Opinions & Philosophies

5 Steps to a More Positive Fishing Attitude

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Your fishing attitude is every bit as important as the tools and the technique. Fishing can absolutely be influenced by the attitude with which we hit the water. One Christmas I was given a t-shirt that had a bunch of fishing excuses on it; too windy, too crowded, too sunny, someone was on my spot, water was too muddy, too clear and the list goes on and on. 

Success in fishing largely revolves around the ability to block out excuses and negativity and instead look more closely at the weather and conditions. It’s easy to make an excuse—anyone can do it—but they will never help you catch more fish.

As I get older, experience dictates on-the-water decisions much more than a seat-of-the-pants approach. Being able to utilize your mind, your preparation and your experiences to decrease adversity or a bad attitude can be a game changer.

Here are 5 things that can increase effectiveness and help you maintain a positive fishing attitude. 

Preparation

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A very small amount of preparation can take away a bunch of frustration in fishing. Checking all of your gear and planning your next trip can go a long way to decrease the demons of the unexpected. Build a checklist, in particular if you are traveling, to cover all of the items you will need or use. It is important to anticipate the unexpected too; building a travel kit that includes tools, first aid kit and other safety items can help turn a challenge into a success while on the water. 

I have a rule that I always have two of everything and that has saved me more times than not. Be sure to check out accommodations, routes and gas stations near where you are staying prior to the trip. Know main and secondary boat ramp locations, if available, due to weather, wind or construction concerns. Extra life jackets, rainsuits and bump boards are always good items to carry with you

Expect the unexpected

No matter how much you prepare, something can throw you a curveball on the water; and resilience to adversity is a learned skill. Throwing a tantrum never works. Taking a deep breath and heading directly into whatever the problem is is paramount. For example, if something breaks, fix it; don’t get mad about it. 

My grandpa used to tell me, “If it was built by a man it can be repaired by one.” A systematic approach to diagnosing the problem and repair of that problem will take anxiety out of the equation.

Bad weather can be your friend

Look at bad weather as a challenge versus a kiss of death. You cannot control the weather but you can train yourself to deal with it more effectively. Some of my best days on the water were when the weather was the worst. 

New performance clothing that includes cold weather and rain gear has never been better. Layering options have also improved and bad weather eliminates crowed conditions on most lakes. If you tournament fish, being able to manage the weather in your head gives you a competitive advantage as many anglers are whipped before they hit the water. The mental part of dealing with adverse conditions, in particular cold, can be overcome.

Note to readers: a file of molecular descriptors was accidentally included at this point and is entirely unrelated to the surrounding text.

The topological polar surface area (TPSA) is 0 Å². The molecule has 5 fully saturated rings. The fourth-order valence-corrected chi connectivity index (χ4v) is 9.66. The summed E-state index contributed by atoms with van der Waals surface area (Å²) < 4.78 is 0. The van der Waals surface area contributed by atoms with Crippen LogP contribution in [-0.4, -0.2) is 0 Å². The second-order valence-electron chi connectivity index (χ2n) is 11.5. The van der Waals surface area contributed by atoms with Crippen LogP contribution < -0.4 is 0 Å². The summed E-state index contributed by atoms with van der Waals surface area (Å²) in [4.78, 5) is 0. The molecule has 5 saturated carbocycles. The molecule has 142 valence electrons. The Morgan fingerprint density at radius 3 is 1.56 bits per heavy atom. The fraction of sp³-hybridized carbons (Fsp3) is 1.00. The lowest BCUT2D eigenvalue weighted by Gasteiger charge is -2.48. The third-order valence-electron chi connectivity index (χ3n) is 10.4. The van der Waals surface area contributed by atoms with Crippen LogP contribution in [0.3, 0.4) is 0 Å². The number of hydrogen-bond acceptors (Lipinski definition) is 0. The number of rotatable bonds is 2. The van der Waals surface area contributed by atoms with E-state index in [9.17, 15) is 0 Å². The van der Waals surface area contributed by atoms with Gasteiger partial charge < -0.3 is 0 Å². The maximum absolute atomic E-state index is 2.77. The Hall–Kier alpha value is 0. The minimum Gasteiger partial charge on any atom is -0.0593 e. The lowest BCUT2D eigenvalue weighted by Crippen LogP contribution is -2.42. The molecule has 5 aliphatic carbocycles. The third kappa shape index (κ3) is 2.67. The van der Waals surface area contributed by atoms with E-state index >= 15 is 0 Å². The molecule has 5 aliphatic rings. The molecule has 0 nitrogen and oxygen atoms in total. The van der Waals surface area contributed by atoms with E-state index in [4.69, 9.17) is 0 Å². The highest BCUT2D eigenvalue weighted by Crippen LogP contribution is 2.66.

Focus on the fish

it’s important for anglers to fish against the fish and not other competitors. Most great anglers can focus on what the fish are doing and most can fish effectively in crowds. Grit, knowledge of seasonal patterns and focusing on every cast will make fishing more enjoyable. 

Playing casting accuracy games with on the water targets improve casting and effectiveness. No matter how good you get, you can always get better. 

Be willing to learn

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The fun part of fishing is figuring out the puzzle. The ability to use all of your tools including electronics can be the difference and never let pride keep you from asking questions. Some of the best tips I have gotten over the years have come from live bait and panfish anglers as they see the bait much different than those of us who only use artificial lures. It wasn’t long ago that some bass anglers snubbed their noses at spinning gear, light line and small baits but the Neko rig and shaky heads have changed that thinking. 

Being able to learn new techniques and learn from others does take some humility, but realizing none of us can know everything makes that a smaller pill to swallow. Teaching others is part of the equation as well, and although some techniques and baits are kept secret by some anglers there is nothing better than the smile you get when teaching a new angler how to be successful. 

A long time ago, someone told me that life and fishing was about the journey versus the destination and I wholeheartedly agree with that. Having a positive outlook and a strong passion for success can make fishing a life experience worth living in its entirety. Having fun, fishing against the fish and learning each time on the water reaps huge rewards.

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